Imagine a garden that doubles as a public living room, where families walk a promenade flanked with boxwood, cypress and juniper that form living walls along geometric paths. Children reach into water shooting out of a grand, circular stone fountain. Couples sneak away to talk, their conversations shielded by trailing vines and clematis that cling to pergola covers.
“In Italy, public parks are just the fabric of life,” says Joyce Mariani, executive director of Cleveland’s Italian Cultural Garden Foundation, which is renovating and restoring the garden’s notable Renaissance features, including a fountain based on the Villa Medici in Rome.
“[The garden] is a living entertainment area,” Mariani continues, recalling a 12-year period when she lived in Rome. “It is an extension of your living space, so Italians made these spaces very ornate with fountains and mythological figures for fantasy.”
A tamed topiary tree may provide a focal point among plant masses arranged in tidy beds shaped as rectangles, triangles and squares. “The Italians didn’t like curvy lines in their gardens,” observes Charles Burroughs, professor in the Department of Art History and Art at Case Western Reserve University.
Vistas of rolling hillsides or the sea served as a backdrop for many gardens in Italy. Formal statuary of classic antiquity and heroes also serve as focal points or destinations accessed by stone walkways.
Always, there is a center of activity, perhaps marked by an elaborate fountain.
“But there are surprises,” Burroughs notes, referring to crossing paths that tempt an unassuming wanderer to explore different views of a garden. The grotto, an artificial cave often filled with sculpture and perhaps stalagmites taken from nearby mountains, was also important. “These were very cool places where you could sit and drink wine,” he says.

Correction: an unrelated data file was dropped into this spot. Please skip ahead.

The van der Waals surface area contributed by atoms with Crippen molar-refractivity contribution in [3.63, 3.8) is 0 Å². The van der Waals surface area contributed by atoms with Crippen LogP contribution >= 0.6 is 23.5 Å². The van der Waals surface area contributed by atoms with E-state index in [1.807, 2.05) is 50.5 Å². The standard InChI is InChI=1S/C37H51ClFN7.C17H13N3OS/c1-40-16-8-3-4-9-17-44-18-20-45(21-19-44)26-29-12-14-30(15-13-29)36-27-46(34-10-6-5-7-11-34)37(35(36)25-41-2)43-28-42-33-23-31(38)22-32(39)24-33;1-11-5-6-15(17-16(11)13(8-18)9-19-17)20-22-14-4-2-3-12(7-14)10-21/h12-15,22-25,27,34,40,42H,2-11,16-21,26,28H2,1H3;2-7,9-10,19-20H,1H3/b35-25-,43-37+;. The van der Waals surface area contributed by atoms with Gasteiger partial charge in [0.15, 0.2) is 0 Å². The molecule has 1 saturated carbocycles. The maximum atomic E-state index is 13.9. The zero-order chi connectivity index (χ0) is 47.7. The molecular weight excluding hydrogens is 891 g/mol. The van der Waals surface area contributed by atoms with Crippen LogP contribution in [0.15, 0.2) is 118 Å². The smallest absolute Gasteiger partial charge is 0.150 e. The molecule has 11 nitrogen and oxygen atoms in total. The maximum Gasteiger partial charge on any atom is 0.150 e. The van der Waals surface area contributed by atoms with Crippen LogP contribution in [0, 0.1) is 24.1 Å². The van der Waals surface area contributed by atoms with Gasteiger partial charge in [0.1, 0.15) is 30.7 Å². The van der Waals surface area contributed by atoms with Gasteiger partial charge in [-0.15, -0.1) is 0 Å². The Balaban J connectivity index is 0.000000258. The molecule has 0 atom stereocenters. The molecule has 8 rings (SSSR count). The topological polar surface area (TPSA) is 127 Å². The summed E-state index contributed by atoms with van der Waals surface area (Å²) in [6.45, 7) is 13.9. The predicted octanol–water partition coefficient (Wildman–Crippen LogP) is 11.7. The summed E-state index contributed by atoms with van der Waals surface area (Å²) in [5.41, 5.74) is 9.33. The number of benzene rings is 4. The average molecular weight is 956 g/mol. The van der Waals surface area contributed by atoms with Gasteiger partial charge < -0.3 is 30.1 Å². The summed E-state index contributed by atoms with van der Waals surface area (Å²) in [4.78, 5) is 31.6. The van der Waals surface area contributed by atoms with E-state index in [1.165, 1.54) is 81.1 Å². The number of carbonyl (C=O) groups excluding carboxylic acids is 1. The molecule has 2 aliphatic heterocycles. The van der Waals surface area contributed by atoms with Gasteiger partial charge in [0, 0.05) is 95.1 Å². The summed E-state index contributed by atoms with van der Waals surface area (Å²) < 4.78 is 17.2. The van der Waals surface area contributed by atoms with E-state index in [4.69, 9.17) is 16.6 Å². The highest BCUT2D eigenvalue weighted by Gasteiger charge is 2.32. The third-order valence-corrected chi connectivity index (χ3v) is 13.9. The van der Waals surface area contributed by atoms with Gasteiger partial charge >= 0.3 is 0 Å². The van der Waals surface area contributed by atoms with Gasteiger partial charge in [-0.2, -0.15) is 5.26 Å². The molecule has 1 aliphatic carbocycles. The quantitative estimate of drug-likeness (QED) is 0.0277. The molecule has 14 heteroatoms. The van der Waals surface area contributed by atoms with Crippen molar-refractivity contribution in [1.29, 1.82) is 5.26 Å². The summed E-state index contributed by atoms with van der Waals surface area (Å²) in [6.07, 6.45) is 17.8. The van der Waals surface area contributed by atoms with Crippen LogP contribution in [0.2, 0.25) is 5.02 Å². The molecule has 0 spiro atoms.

Today, a gazebo might serve as a modern grotto, and an array of water features provide options that challenge the old standard circle-shaped fountain.
Still, a symmetrical layout is the hallmark of any Italian garden.
To care for a true Italian garden and its cleanly trimmed hedges requires a commitment to regular maintenance and constant pruning and preening.
A modern interpretation of the traditional Italian garden draws in these themes of structure and form, spinning them to appeal to today’s homeowners. You can create a taste of Tuscany in your own backyard by including some or all of these Italian landscape elements.
Symmetry ties together an Italian garden design. Unlike more varied English cottage gardens, Italians aim for balance, formality, order. Its intentional linear design demonstrates “man’s power over nature,” says Ken Kushmider, president of Landscape Design Associates in Mantua.